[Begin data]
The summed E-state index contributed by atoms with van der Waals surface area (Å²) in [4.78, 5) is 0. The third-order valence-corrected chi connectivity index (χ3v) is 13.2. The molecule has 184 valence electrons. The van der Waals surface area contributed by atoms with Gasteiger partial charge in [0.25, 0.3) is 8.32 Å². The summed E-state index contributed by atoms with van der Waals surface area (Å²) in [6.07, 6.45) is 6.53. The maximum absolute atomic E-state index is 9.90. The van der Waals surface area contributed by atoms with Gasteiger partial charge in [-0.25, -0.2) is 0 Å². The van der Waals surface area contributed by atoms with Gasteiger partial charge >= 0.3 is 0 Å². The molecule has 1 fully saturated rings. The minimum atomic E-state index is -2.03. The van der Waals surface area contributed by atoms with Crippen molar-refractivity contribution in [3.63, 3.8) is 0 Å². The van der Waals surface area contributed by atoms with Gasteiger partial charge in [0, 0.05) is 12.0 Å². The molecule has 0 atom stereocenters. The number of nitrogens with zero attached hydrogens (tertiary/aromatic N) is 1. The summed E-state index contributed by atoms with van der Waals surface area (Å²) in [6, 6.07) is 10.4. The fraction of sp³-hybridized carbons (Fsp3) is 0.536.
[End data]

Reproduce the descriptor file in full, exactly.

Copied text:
The summed E-state index contributed by atoms with van der Waals surface area (Å²) in [4.78, 5) is 0. The third-order valence-corrected chi connectivity index (χ3v) is 13.2. The molecule has 184 valence electrons. The van der Waals surface area contributed by atoms with Gasteiger partial charge in [0.25, 0.3) is 8.32 Å². The summed E-state index contributed by atoms with van der Waals surface area (Å²) in [6.07, 6.45) is 6.53. The maximum absolute atomic E-state index is 9.90. The van der Waals surface area contributed by atoms with Gasteiger partial charge in [-0.25, -0.2) is 0 Å². The van der Waals surface area contributed by atoms with Gasteiger partial charge >= 0.3 is 0 Å². The molecule has 1 fully saturated rings. The minimum atomic E-state index is -2.03. The van der Waals surface area contributed by atoms with Crippen molar-refractivity contribution in [3.63, 3.8) is 0 Å². The van der Waals surface area contributed by atoms with Gasteiger partial charge in [0, 0.05) is 12.0 Å². The molecule has 0 atom stereocenters. The number of nitrogens with zero attached hydrogens (tertiary/aromatic N) is 1. The summed E-state index contributed by atoms with van der Waals surface area (Å²) in [6, 6.07) is 10.4. The fraction of sp³-hybridized carbons (Fsp3) is 0.536.